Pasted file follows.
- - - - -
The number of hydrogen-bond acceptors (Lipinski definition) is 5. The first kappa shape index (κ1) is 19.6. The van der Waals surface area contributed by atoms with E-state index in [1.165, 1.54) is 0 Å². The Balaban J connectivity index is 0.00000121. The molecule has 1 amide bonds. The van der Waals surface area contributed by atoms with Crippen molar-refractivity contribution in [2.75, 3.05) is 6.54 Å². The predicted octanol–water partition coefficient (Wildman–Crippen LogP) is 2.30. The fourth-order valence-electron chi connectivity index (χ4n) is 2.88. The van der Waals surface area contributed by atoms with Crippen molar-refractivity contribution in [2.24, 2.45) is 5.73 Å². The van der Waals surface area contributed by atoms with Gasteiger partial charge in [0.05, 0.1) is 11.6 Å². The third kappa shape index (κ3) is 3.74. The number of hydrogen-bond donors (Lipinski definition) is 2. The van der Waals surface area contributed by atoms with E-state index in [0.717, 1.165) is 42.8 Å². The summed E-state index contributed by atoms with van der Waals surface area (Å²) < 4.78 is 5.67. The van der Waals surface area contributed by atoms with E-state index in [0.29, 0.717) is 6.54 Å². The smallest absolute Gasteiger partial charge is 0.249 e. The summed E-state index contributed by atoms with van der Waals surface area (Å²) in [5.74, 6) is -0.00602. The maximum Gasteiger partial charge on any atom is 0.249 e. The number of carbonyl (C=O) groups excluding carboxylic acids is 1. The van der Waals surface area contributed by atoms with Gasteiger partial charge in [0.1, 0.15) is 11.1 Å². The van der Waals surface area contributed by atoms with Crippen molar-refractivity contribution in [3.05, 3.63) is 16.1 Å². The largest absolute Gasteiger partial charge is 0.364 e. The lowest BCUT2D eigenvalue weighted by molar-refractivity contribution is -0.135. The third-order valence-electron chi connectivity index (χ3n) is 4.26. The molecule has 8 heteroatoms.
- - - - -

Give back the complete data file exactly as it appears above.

The number of hydrogen-bond acceptors (Lipinski definition) is 5. The first kappa shape index (κ1) is 19.6. The van der Waals surface area contributed by atoms with E-state index in [1.165, 1.54) is 0 Å². The Balaban J connectivity index is 0.00000121. The molecule has 1 amide bonds. The van der Waals surface area contributed by atoms with Crippen molar-refractivity contribution in [2.75, 3.05) is 6.54 Å². The predicted octanol–water partition coefficient (Wildman–Crippen LogP) is 2.30. The fourth-order valence-electron chi connectivity index (χ4n) is 2.88. The van der Waals surface area contributed by atoms with Crippen molar-refractivity contribution in [2.24, 2.45) is 5.73 Å². The van der Waals surface area contributed by atoms with Gasteiger partial charge in [0.05, 0.1) is 11.6 Å². The third kappa shape index (κ3) is 3.74. The number of hydrogen-bond donors (Lipinski definition) is 2. The van der Waals surface area contributed by atoms with E-state index in [0.717, 1.165) is 42.8 Å². The summed E-state index contributed by atoms with van der Waals surface area (Å²) < 4.78 is 5.67. The van der Waals surface area contributed by atoms with E-state index in [0.29, 0.717) is 6.54 Å². The smallest absolute Gasteiger partial charge is 0.249 e. The summed E-state index contributed by atoms with van der Waals surface area (Å²) in [5.74, 6) is -0.00602. The maximum Gasteiger partial charge on any atom is 0.249 e. The number of carbonyl (C=O) groups excluding carboxylic acids is 1. The van der Waals surface area contributed by atoms with Gasteiger partial charge in [0.1, 0.15) is 11.1 Å². The van der Waals surface area contributed by atoms with Crippen molar-refractivity contribution in [3.05, 3.63) is 16.1 Å². The largest absolute Gasteiger partial charge is 0.364 e. The lowest BCUT2D eigenvalue weighted by molar-refractivity contribution is -0.135. The third-order valence-electron chi connectivity index (χ3n) is 4.26. The molecule has 8 heteroatoms.